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‧ Do you think internet should remain censored on the mainland?
‧ What topics could be problematic if they were freely discussed on the mainland?
‧ Google has become so important that it is involved in politics. Can you think of another similar situation where a company had some weight in political decisions?
Unfiltered Google unlikely to last
By Staff Reporters in Beijing and Reuters in San Francisco
Tanks in Tiananmen? Check. Uncensored news of the Dalai Lama and Falun Gong? Check. Google.cn put on a new face in China yesterday, but it's one that even Google admits could disappear soon if, as expected, Beijing shows no stomach for unfiltered information on the internet.
The government had no official response yesterday to Google's announcement its Chinese-language mainland search engine would no longer adhere to increasingly strict censorship requirements. Analysts, though, are in no doubt the US Web search giant will leave the mainland market, leaving Beijing to maintain its stranglehold on cyberspace. They said the government was unlikely to ease the curbs on free speech that are essential to maintaining one-party rule.
Mainland authorities were "seeking more information on Google's statement", Xinhua reported last night, citing an unnamed official from the State Council Information Office, one of the main bodies responsible for censoring the Web.
Investors had no doubt about the impact on Google's business of withdrawal from the world's most populous country. Its shares were trading 1.4 per cent lower on the Nasdaq market in New York at noon.
The announcement by the California-based internet giant came with tensions rising between China and the United States over internet freedoms. Secretary of State Hillary Rodham Clinton is set to announce a technology policy next week to help citizens in other countries gain access to an uncensored Web. The US yesterday demanded an explanation of hacking attacks described in a Google statement on Tuesday.
"It may be bad news for internet users on the mainland, but it is business as usual or even great news for the government, which will benefit the most from the retreat of a daring critic," said Xu Youyu, a professor at the Chinese Academy of Social Sciences.
Despite the possible public relations fallout, Xu and Liu Deyou, an internet law professor, said the government was becoming increasingly assertive and unyielding in the face of international criticism on issues ranging from human rights to carbon emissions.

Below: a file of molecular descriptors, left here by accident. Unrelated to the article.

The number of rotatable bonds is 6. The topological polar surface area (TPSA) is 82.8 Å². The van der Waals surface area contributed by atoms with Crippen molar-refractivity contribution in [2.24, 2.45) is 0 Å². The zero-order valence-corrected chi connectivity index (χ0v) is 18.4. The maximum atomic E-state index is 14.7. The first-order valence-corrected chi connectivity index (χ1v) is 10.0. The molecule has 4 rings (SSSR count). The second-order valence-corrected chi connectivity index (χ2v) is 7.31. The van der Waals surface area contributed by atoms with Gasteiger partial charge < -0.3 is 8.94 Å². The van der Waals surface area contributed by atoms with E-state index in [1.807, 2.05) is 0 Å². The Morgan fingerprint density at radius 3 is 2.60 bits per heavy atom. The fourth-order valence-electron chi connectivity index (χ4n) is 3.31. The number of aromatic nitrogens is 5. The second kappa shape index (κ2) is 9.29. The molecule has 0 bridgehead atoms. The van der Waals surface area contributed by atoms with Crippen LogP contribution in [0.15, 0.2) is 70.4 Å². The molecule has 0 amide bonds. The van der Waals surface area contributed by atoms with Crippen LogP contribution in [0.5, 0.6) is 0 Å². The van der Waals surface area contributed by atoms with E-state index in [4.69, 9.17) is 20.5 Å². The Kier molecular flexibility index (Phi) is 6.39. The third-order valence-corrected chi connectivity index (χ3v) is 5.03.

Liu, from the Beijing University of Posts and Telecommunications, said he was very pessimistic about the future of Google on the mainland. "There is no turning back for Google ... the die is cast. It is highly unlikely that the government will sit down and talk with Google over a deal because such a compromise would be viewed as face-losing and amounting to a public acknowledgment that its internet control is wrong," he said. Liu said Beijing would not bow to pressure partly because of its fears that other international internet companies might follow Google's example and demand more freedom.
Still, he said Beijing was unlikely to take punitive steps against Google, such as blocking the company's global search engine, Google.com, as some have speculated. "It would only make the already embarrassed government look even more stupid," he said.
In a statement posted on the company's blog, which is blocked in the mainland, Google said it had uncovered a sophisticated attack on the e-mail accounts of Chinese human rights activists using its Gmail service and that more than 20 other companies were attacked in similar fashion.
Reuters reported that the attack on Google originated from China and appeared also to have targeted Adobe Systems - a leading multimedia and document software company. The attackers had exploited security vulnerabilities in the popular Adobe Acrobat and Adobe Reader software, possibly to steal proprietary codes.
Adobe, which released a critical patch for this problem on Tuesday, was not immediately available for comment.
"These attacks and the surveillance they have uncovered - combined with the attempts over the past year to further limit free speech on the Web - have led us to conclude that we should review the feasibility of our business operations in China," said Google's chief legal officer, David Drummond. "We recognise that this may well mean having to shut down Google.cn, and potentially our offices in China."
The company refrained from accusing the mainland government of sponsoring the cyber attacks or specifying the scope of the hacking or the hackers' identities. But it said cyber attacks "originating from China" had been detected regularly since mid-December.
Although this is not the first time Google has been at odds with the government since Google.cn's launch in 2006, its statement is its fiercest attack yet on Beijing's sweeping internet filtering system. The company has come under fire for its arrangement with the authorities to purge the results of searches on sensitive topics.
Google's statement does not necessarily mean it will abandon China. It could follow the lead of other US internet companies that have chosen to partner with local companies instead of maintaining their own sites, said Sandeep Aggarwal, analyst at Collins Stewart.
Google said it would try to negotiate with the government in the next few weeks over a new arrangement to provide uncensored results on Google.cn, but few analysts believe that will happen.
Xu Youyu said Google's withdrawal would be another blow to free communications between China and the outside world.
"It will be inconvenient if Google quits China, but it won't make a huge difference to our daily lives, which are already under intense government surveillance and control," he said.